This project used participatory storytelling to co-create knowledge with university student activist groups on what it means and what it takes to build sustainable communities in the context of one historically white South Africa University (The University of the Free State, UFS).
This project has changed our perception and understanding of what student activism is and why it matters in creating sustainable university communities. We have gained an acute understanding of the worldview/perspectives/realities (cosmovisions) that a selected group of student activists have reason to value and promote for themselves and others. We have learnt that these students perceive the world as full of challenges, due to individual and collective experiences of systematic oppression (of the racial, epistemic and economic dimensions) which also speaks to the experiences of communities around them (both home communities and university communities). In our early workshop discussions the students spoke of how ‘they have seen the bad in the world’ and explained that they choose to respond to different public ‘bads’ (instead of being passive or indifferent) through activism and leadership. In this way, activism (e.g. through debate and dialogue, through writing; student political representation on campus, or through lobbying etc.) and leadership (which is developed organically rather than deliberately, and availing oneself to do something) is for the students a valued way of being and doing in the world, but particularly in the university. They value being leaders and being activists or doing leadership work and doing activism, because it enables them to orient their efforts towards changing what they see as wrong and as causing suffering /oppression to communities and themselves.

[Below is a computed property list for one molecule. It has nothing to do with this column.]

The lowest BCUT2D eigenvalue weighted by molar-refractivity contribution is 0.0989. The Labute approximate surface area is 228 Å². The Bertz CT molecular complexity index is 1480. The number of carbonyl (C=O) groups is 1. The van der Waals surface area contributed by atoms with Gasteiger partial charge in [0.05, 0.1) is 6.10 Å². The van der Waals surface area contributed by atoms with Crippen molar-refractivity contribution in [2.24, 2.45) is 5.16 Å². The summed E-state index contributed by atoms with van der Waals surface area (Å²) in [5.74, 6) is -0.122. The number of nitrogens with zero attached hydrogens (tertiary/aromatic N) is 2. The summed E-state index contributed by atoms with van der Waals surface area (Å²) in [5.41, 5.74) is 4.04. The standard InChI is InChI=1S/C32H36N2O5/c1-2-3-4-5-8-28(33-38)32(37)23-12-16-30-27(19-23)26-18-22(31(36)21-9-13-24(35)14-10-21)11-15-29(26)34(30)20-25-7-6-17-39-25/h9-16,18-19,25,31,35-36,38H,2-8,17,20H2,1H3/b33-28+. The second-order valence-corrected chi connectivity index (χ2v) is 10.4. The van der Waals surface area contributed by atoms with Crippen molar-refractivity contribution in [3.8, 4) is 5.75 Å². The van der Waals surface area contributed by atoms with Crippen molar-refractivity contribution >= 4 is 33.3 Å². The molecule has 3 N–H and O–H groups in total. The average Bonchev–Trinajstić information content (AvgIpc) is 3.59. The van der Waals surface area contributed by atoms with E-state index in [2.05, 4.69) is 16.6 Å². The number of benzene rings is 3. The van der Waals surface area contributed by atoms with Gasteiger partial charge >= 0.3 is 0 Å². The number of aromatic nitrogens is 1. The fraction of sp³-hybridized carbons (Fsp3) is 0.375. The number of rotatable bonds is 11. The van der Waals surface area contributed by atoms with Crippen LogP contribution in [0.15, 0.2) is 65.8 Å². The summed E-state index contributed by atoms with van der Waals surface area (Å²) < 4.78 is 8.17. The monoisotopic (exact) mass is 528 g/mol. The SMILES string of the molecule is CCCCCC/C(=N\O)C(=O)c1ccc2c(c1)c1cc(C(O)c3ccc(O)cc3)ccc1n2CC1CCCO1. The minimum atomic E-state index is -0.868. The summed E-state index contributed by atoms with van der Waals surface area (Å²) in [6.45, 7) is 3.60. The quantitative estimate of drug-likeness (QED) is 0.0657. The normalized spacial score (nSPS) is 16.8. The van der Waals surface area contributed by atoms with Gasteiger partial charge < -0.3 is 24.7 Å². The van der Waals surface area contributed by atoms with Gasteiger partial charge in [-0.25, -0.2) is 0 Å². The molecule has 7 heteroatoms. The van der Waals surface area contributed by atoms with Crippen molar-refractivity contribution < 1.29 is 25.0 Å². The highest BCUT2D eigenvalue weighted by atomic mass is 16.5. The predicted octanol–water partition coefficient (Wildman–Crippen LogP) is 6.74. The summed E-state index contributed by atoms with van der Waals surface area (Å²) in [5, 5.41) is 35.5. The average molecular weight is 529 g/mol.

We have learnt that the students’ value systems are formed mainly by four institutions: Family, Community, Education and Religion. The values that stem from these institutions are often contradictory but students negotiate and assess their individual value system as a combination of different influences on their lives. This combination of values is informed by critical lived experiences and their autonomous thinking against conventional logics of being and doing; even if certain values and ideologies inform the way they act and seek to change the world and even if they do not necessarily agree on what this change should look like.
We have also learnt that these students recognise themselves as African/Black. They have an appreciation of the idea of Africanness, often expressed in relation to ideas on Pan-Africanism, but they are acutely aware of and acknowledge how being black often situates them in positions of disadvantage across the world. Our project therefore makes a case for ‘a Pan-African approach to the contestation of institutional racism through an understanding of the collective experience of blackness and a consciousness of the impact of racism in contemporary historically white spaces’.
If you’d like to know more, you can contact the project Principal Investigator here.